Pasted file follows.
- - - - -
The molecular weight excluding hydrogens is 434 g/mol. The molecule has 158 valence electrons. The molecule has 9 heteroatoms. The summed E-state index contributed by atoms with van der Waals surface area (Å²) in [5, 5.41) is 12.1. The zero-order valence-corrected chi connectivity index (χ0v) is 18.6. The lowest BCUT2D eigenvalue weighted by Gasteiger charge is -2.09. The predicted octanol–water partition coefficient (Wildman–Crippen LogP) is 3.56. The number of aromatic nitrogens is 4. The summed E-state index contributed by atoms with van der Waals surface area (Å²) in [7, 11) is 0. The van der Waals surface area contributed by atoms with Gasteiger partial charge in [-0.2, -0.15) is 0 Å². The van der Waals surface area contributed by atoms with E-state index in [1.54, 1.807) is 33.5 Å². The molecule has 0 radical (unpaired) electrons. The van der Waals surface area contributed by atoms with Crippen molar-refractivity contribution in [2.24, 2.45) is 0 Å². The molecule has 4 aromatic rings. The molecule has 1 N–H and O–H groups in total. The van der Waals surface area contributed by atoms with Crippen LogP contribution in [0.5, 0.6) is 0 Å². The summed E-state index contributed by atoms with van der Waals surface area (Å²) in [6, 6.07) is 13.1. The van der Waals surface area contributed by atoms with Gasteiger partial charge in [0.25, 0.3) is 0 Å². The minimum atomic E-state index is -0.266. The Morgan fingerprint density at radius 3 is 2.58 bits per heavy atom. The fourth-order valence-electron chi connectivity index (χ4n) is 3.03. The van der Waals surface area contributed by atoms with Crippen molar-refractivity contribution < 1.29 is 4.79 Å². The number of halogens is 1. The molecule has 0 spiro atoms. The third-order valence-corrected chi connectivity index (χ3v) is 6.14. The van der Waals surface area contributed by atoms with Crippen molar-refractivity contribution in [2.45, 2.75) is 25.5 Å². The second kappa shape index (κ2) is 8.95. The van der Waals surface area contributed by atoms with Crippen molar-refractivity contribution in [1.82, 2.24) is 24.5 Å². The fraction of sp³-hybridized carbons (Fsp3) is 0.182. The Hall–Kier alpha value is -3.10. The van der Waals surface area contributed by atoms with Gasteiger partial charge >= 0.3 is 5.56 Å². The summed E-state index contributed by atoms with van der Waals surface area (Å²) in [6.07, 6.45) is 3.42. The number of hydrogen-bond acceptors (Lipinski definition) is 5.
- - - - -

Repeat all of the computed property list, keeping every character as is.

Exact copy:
The molecular weight excluding hydrogens is 434 g/mol. The molecule has 158 valence electrons. The molecule has 9 heteroatoms. The summed E-state index contributed by atoms with van der Waals surface area (Å²) in [5, 5.41) is 12.1. The zero-order valence-corrected chi connectivity index (χ0v) is 18.6. The lowest BCUT2D eigenvalue weighted by Gasteiger charge is -2.09. The predicted octanol–water partition coefficient (Wildman–Crippen LogP) is 3.56. The number of aromatic nitrogens is 4. The summed E-state index contributed by atoms with van der Waals surface area (Å²) in [7, 11) is 0. The van der Waals surface area contributed by atoms with Gasteiger partial charge in [-0.2, -0.15) is 0 Å². The van der Waals surface area contributed by atoms with E-state index in [1.54, 1.807) is 33.5 Å². The molecule has 0 radical (unpaired) electrons. The van der Waals surface area contributed by atoms with Crippen molar-refractivity contribution in [2.24, 2.45) is 0 Å². The molecule has 4 aromatic rings. The molecule has 1 N–H and O–H groups in total. The van der Waals surface area contributed by atoms with Crippen LogP contribution in [0.5, 0.6) is 0 Å². The summed E-state index contributed by atoms with van der Waals surface area (Å²) in [6, 6.07) is 13.1. The van der Waals surface area contributed by atoms with Gasteiger partial charge in [0.25, 0.3) is 0 Å². The minimum atomic E-state index is -0.266. The Morgan fingerprint density at radius 3 is 2.58 bits per heavy atom. The fourth-order valence-electron chi connectivity index (χ4n) is 3.03. The van der Waals surface area contributed by atoms with Crippen molar-refractivity contribution < 1.29 is 4.79 Å². The number of halogens is 1. The molecule has 0 spiro atoms. The third-order valence-corrected chi connectivity index (χ3v) is 6.14. The van der Waals surface area contributed by atoms with Crippen molar-refractivity contribution in [2.45, 2.75) is 25.5 Å². The second kappa shape index (κ2) is 8.95. The van der Waals surface area contributed by atoms with Crippen molar-refractivity contribution in [1.82, 2.24) is 24.5 Å². The fraction of sp³-hybridized carbons (Fsp3) is 0.182. The Hall–Kier alpha value is -3.10. The van der Waals surface area contributed by atoms with Gasteiger partial charge >= 0.3 is 5.56 Å². The summed E-state index contributed by atoms with van der Waals surface area (Å²) in [6.07, 6.45) is 3.42. The number of hydrogen-bond acceptors (Lipinski definition) is 5.